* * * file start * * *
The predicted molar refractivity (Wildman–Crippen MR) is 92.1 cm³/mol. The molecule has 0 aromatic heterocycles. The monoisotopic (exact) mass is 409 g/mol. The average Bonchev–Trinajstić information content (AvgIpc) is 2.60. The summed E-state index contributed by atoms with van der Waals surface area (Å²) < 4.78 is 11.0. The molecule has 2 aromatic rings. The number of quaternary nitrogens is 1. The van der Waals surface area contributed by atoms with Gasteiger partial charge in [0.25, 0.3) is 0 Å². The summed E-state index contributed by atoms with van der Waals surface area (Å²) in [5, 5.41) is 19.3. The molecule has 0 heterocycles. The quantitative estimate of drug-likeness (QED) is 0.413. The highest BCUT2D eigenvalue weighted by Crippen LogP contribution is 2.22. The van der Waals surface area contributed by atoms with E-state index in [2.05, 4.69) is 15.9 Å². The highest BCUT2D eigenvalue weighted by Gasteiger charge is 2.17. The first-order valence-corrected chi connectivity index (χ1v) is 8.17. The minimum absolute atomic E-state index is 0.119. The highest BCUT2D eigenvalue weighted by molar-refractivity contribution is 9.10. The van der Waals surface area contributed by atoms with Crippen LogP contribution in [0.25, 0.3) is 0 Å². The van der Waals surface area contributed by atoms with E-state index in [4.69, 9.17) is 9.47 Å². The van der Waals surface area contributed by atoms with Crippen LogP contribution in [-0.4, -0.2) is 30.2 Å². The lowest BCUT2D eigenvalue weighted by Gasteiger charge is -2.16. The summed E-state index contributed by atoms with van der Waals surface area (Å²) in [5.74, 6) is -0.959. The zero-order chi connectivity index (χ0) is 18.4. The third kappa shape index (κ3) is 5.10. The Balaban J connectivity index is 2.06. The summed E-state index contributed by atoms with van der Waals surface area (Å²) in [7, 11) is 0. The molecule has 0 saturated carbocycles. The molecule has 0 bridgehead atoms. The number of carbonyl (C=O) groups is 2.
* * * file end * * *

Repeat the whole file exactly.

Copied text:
The predicted molar refractivity (Wildman–Crippen MR) is 92.1 cm³/mol. The molecule has 0 aromatic heterocycles. The monoisotopic (exact) mass is 409 g/mol. The average Bonchev–Trinajstić information content (AvgIpc) is 2.60. The summed E-state index contributed by atoms with van der Waals surface area (Å²) < 4.78 is 11.0. The molecule has 2 aromatic rings. The number of quaternary nitrogens is 1. The van der Waals surface area contributed by atoms with Gasteiger partial charge in [0.25, 0.3) is 0 Å². The summed E-state index contributed by atoms with van der Waals surface area (Å²) in [5, 5.41) is 19.3. The molecule has 0 heterocycles. The quantitative estimate of drug-likeness (QED) is 0.413. The highest BCUT2D eigenvalue weighted by Crippen LogP contribution is 2.22. The van der Waals surface area contributed by atoms with E-state index in [2.05, 4.69) is 15.9 Å². The highest BCUT2D eigenvalue weighted by Gasteiger charge is 2.17. The first-order valence-corrected chi connectivity index (χ1v) is 8.17. The minimum absolute atomic E-state index is 0.119. The highest BCUT2D eigenvalue weighted by molar-refractivity contribution is 9.10. The van der Waals surface area contributed by atoms with Crippen LogP contribution in [0.25, 0.3) is 0 Å². The van der Waals surface area contributed by atoms with E-state index in [4.69, 9.17) is 9.47 Å². The van der Waals surface area contributed by atoms with Crippen LogP contribution in [-0.4, -0.2) is 30.2 Å². The lowest BCUT2D eigenvalue weighted by Gasteiger charge is -2.16. The summed E-state index contributed by atoms with van der Waals surface area (Å²) in [5.74, 6) is -0.959. The zero-order chi connectivity index (χ0) is 18.4. The third kappa shape index (κ3) is 5.10. The Balaban J connectivity index is 2.06. The summed E-state index contributed by atoms with van der Waals surface area (Å²) in [7, 11) is 0. The molecule has 0 saturated carbocycles. The molecule has 0 bridgehead atoms. The number of carbonyl (C=O) groups is 2.